Q Thank you to the witnesses for the excellent information so far. Obviously, you represent NFU England. This is an England-only Bill, and we welcome the opportunity for devolved Administrations to take part in the process, but I was wondering, from an NFU perspective—this is for Mr Exwood—what engagement have you had with your counterparts in Scotland, Wales and Northern Ireland, for example? Is there any divergence at all between the different NFUs?

David Exwood: I can make you aware that my counterparts—the presidents in Scotland, Wales and Northern Ireland—wrote to their respective Ministers in support of the Bill, and urged them to support this legislation. I hope that gives you comfort that farmers across the UK see the benefits of the Bill, want to have access to this technology, and are urging—as Helen said—that politics should not override the clear gains here. Yes, we have consulted: we all agree as the four unions, and we would all like to see this technology adopted and available to all farmers in the UK.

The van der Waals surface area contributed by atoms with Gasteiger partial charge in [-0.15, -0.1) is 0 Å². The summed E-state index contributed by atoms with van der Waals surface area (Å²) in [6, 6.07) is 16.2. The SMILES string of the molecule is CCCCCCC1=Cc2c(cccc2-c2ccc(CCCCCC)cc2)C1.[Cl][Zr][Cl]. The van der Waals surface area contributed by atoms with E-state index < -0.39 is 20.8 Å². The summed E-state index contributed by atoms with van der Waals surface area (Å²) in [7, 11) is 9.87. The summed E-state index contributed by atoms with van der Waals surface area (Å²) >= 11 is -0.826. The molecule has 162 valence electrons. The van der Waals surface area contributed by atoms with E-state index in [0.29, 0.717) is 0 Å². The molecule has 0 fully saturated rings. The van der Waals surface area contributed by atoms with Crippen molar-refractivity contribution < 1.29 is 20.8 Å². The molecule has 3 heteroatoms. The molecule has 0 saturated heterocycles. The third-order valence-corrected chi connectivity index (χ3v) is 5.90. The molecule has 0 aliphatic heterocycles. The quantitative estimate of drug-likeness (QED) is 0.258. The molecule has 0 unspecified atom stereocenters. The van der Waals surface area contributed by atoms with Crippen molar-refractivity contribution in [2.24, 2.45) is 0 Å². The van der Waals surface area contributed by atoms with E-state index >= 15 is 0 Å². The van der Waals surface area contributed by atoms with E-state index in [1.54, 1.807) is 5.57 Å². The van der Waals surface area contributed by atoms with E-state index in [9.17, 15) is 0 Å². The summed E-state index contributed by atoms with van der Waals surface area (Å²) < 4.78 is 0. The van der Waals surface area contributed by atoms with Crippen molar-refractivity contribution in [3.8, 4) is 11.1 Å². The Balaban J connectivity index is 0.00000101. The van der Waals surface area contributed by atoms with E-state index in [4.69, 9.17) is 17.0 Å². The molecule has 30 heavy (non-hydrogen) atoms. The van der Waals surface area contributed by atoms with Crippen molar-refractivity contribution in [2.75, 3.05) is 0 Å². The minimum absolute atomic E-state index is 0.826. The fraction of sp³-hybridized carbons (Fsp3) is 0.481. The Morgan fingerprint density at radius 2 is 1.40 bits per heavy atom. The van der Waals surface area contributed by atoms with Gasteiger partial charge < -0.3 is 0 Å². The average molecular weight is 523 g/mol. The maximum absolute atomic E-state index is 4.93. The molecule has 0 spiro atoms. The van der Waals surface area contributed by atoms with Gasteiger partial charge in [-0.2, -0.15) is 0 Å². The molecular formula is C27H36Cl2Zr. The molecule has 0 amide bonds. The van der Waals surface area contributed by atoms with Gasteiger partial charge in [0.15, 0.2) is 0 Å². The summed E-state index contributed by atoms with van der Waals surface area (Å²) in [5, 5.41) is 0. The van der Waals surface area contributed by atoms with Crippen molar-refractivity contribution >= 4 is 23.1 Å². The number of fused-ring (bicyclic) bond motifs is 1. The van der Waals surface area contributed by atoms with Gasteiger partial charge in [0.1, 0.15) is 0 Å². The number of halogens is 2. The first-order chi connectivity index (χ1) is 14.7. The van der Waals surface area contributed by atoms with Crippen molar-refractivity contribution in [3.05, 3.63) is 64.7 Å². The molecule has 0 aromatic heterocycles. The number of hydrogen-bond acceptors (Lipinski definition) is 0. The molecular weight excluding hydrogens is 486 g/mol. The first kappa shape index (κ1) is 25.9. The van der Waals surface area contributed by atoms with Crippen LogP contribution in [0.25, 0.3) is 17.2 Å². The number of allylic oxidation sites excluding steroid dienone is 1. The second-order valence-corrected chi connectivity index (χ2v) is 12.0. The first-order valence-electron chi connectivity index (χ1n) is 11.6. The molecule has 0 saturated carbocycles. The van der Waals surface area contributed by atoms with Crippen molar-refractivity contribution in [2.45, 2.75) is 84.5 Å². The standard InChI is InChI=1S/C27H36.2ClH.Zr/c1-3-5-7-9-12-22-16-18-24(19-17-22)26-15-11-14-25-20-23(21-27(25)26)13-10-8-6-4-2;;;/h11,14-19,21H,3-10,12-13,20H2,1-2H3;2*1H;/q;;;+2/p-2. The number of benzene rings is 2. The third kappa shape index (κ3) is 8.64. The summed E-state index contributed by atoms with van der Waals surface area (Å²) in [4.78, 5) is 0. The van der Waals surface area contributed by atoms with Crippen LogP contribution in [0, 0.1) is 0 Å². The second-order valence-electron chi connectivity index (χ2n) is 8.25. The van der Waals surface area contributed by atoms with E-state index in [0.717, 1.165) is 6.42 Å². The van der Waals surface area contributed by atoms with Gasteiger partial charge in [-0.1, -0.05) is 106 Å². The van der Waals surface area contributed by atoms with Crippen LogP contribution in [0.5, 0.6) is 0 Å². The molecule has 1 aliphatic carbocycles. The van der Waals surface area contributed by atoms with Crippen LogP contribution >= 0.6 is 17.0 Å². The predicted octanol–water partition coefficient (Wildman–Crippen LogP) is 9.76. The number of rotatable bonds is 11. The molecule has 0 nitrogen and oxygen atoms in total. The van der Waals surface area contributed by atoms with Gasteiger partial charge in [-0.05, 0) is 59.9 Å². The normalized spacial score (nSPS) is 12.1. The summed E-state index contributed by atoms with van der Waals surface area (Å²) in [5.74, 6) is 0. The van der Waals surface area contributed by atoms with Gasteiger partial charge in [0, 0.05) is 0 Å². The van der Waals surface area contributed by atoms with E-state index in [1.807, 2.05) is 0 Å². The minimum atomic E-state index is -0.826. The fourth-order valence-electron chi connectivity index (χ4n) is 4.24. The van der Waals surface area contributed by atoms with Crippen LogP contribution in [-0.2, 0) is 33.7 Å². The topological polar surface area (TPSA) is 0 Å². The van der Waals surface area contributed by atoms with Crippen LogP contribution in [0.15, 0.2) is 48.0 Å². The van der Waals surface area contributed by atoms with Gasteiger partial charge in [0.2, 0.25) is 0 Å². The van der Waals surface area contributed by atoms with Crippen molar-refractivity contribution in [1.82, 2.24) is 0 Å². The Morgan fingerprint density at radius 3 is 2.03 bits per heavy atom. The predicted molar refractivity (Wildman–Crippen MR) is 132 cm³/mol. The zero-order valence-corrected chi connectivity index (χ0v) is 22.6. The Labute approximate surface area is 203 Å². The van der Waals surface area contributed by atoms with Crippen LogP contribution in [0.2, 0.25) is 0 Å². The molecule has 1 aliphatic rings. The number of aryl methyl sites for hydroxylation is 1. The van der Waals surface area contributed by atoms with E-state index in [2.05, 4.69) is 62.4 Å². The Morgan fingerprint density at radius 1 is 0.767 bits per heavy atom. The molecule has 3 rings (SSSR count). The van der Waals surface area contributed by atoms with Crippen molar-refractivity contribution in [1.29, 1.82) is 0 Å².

David Duguid Portrait David Duguid
- Hansard - - - Excerpts

Q I have another question, if I may, for Dr Ferrier. I think you said something earlier in response to Deidre Brock’s question about being able to keep gene edited crops separate from organic crops, for example. Are the quality control measures that are already in place—separating seed barley from feed and malting barley, say, or different varieties of seeds and suchlike—enough to provide the safeguard that people may be looking for?